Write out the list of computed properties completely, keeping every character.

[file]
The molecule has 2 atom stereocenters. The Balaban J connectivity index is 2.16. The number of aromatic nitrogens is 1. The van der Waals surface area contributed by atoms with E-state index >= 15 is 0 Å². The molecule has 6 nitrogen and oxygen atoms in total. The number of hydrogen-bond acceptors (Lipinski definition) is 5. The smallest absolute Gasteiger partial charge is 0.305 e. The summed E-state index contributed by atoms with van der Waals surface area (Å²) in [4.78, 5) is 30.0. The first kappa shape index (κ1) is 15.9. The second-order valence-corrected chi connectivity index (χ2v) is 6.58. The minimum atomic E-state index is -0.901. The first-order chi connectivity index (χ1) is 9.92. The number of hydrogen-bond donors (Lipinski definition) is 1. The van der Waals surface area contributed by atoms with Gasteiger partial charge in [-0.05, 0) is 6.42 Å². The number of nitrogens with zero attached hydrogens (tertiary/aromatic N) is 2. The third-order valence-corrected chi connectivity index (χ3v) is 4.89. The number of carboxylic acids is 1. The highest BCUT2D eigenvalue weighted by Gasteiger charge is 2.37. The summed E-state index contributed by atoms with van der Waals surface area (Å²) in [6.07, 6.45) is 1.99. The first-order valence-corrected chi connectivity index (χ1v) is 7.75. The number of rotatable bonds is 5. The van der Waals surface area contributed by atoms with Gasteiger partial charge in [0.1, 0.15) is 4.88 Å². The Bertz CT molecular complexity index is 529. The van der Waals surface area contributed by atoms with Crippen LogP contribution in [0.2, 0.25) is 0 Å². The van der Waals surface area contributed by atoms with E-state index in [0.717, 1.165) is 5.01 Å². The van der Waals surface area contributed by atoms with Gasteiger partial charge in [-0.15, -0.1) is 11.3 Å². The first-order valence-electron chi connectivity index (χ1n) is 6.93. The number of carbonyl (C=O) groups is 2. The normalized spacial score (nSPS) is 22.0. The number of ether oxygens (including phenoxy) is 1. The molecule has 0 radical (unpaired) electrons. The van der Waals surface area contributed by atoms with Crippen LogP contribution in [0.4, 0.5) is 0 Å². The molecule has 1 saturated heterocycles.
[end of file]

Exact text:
The molecule has 2 atom stereocenters. The Balaban J connectivity index is 2.16. The number of aromatic nitrogens is 1. The van der Waals surface area contributed by atoms with E-state index >= 15 is 0 Å². The molecule has 6 nitrogen and oxygen atoms in total. The number of hydrogen-bond acceptors (Lipinski definition) is 5. The smallest absolute Gasteiger partial charge is 0.305 e. The summed E-state index contributed by atoms with van der Waals surface area (Å²) in [4.78, 5) is 30.0. The first kappa shape index (κ1) is 15.9. The second-order valence-corrected chi connectivity index (χ2v) is 6.58. The minimum atomic E-state index is -0.901. The first-order chi connectivity index (χ1) is 9.92. The number of hydrogen-bond donors (Lipinski definition) is 1. The van der Waals surface area contributed by atoms with Gasteiger partial charge in [-0.05, 0) is 6.42 Å². The number of nitrogens with zero attached hydrogens (tertiary/aromatic N) is 2. The third-order valence-corrected chi connectivity index (χ3v) is 4.89. The number of carboxylic acids is 1. The highest BCUT2D eigenvalue weighted by Gasteiger charge is 2.37. The summed E-state index contributed by atoms with van der Waals surface area (Å²) in [6.07, 6.45) is 1.99. The first-order valence-corrected chi connectivity index (χ1v) is 7.75. The number of rotatable bonds is 5. The van der Waals surface area contributed by atoms with Gasteiger partial charge in [0.1, 0.15) is 4.88 Å². The Bertz CT molecular complexity index is 529. The van der Waals surface area contributed by atoms with Crippen LogP contribution in [0.2, 0.25) is 0 Å². The van der Waals surface area contributed by atoms with E-state index in [0.717, 1.165) is 5.01 Å². The van der Waals surface area contributed by atoms with Gasteiger partial charge in [-0.15, -0.1) is 11.3 Å². The first-order valence-electron chi connectivity index (χ1n) is 6.93. The number of carbonyl (C=O) groups is 2. The normalized spacial score (nSPS) is 22.0. The number of ether oxygens (including phenoxy) is 1. The molecule has 0 radical (unpaired) electrons. The van der Waals surface area contributed by atoms with Crippen LogP contribution in [0.4, 0.5) is 0 Å². The molecule has 1 saturated heterocycles.